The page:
There is no documented way to edit an InDesign document without InDesign. Its internal file format is proprietary ("manufactured and sold only by the owner of the patent, formula, brand name, or trademark associated with the product").
The InDesign SDK does not target the actual file data, as it's meant to help developing plugins that run inside InDesign itself. It only documents the internal state of ID while running.
IDML provides an XML representation of an InDesign document, and that can be edited with the usual toolkits. However, an IDML file still needs to be read in, parsed, and formatted using InDesign itself. Also, IDML provides for content markup and editing, but the result of any changes in that content or formatting can only be seen after opening the file with InDesign. For example, while you can replace a short text with a much longer, or a small font with a larger, you can not 'see' whether it will fit in the originally allocated space or not.
Disclaimer: the following is conjecture of my own. Use At Your Own Risk, Et Cetera.
With the above said: yes, you are correct. The message about 'a database error' is indeed what you get after manually editing an InDesign file. (Note for future posts: please, never state that "an error" was reported. Always state the exact error text!)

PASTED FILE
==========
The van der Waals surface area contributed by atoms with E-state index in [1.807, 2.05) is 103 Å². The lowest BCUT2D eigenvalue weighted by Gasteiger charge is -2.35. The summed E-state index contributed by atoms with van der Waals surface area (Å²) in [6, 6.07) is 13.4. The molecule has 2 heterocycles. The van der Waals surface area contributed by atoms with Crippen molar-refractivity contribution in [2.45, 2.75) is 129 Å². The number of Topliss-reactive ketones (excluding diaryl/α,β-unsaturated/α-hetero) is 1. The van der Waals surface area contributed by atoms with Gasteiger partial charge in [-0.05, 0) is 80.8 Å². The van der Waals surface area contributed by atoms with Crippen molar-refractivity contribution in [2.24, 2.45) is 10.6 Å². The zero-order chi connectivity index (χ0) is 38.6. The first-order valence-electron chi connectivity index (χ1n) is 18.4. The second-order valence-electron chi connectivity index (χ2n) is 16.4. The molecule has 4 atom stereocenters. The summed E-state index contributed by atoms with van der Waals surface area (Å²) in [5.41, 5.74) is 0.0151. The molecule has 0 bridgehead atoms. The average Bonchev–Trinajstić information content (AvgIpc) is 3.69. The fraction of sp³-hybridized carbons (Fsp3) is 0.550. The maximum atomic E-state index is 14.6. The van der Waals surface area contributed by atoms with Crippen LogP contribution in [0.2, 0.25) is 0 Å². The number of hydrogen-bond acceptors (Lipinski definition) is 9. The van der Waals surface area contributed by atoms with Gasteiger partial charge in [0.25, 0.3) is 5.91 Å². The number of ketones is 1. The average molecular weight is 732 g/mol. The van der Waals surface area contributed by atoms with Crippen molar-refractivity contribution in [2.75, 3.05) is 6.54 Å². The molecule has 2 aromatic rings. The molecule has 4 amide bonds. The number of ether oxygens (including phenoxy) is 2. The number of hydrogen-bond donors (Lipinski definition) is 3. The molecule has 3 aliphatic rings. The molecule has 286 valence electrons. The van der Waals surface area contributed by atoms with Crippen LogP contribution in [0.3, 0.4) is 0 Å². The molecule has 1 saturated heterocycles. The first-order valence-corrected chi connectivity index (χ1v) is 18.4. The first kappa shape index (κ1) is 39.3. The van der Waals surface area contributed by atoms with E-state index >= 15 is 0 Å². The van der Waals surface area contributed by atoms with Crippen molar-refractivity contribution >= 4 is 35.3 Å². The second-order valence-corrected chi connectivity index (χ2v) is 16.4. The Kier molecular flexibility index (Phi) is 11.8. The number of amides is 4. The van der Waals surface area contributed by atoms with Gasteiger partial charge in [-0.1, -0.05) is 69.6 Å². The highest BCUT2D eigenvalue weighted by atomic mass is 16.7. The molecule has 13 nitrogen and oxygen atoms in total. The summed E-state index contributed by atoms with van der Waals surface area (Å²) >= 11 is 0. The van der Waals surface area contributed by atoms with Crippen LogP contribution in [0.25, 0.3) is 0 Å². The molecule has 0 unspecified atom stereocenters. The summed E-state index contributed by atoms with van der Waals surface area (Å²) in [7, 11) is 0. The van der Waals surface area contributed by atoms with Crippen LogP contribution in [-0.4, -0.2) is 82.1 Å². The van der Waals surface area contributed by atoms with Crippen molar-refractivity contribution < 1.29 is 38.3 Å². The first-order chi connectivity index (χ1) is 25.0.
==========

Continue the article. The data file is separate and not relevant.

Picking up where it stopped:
ID files are stored in a relational database format, where the actual data has been split up into 4K large "pages". Each page contains a 4-byte checksum at the very end, at offset
0xFF8, which seems to be a variant of Adler-32. I've found it's not easy to calculate it, but you can set the checksum to all zero's, which seems to indicate that it's not used. Your file will open as usual in InDesign, and after saving you will see the checksum updated.
Note that manually editing binary files is, very emphatically, not recommended. You cannot insert or delete text, only overwrite it. Text may not be stored sequentially, or in the code page you expect it to be. Not all text you can find in the binary may be visible, or even used at all, in InDesign itself; also, in reverse, not all text you can see in your document while in InDesign may be stored as such in the binary.